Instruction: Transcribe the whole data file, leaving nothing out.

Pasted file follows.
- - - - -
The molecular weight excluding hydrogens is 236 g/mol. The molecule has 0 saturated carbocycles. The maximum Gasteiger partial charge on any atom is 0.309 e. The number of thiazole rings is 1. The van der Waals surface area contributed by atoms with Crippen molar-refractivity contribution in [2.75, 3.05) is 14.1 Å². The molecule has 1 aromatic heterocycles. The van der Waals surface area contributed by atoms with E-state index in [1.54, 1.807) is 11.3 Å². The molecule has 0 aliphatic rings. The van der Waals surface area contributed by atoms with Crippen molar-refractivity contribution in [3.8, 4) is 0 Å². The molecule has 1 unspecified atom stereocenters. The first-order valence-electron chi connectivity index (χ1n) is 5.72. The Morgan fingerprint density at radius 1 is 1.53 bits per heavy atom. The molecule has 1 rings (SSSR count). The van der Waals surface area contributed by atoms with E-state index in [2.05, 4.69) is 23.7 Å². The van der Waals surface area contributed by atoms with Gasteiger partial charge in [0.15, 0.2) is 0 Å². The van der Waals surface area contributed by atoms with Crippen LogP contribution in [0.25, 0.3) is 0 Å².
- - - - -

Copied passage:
The molecular weight excluding hydrogens is 236 g/mol. The molecule has 0 saturated carbocycles. The maximum Gasteiger partial charge on any atom is 0.309 e. The number of thiazole rings is 1. The van der Waals surface area contributed by atoms with Crippen molar-refractivity contribution in [2.75, 3.05) is 14.1 Å². The molecule has 1 aromatic heterocycles. The van der Waals surface area contributed by atoms with E-state index in [1.54, 1.807) is 11.3 Å². The molecule has 0 aliphatic rings. The van der Waals surface area contributed by atoms with Crippen molar-refractivity contribution in [3.8, 4) is 0 Å². The molecule has 1 unspecified atom stereocenters. The first-order valence-electron chi connectivity index (χ1n) is 5.72. The Morgan fingerprint density at radius 1 is 1.53 bits per heavy atom. The molecule has 1 rings (SSSR count). The van der Waals surface area contributed by atoms with E-state index in [2.05, 4.69) is 23.7 Å². The van der Waals surface area contributed by atoms with Gasteiger partial charge in [0.15, 0.2) is 0 Å². The van der Waals surface area contributed by atoms with Crippen LogP contribution in [0.25, 0.3) is 0 Å².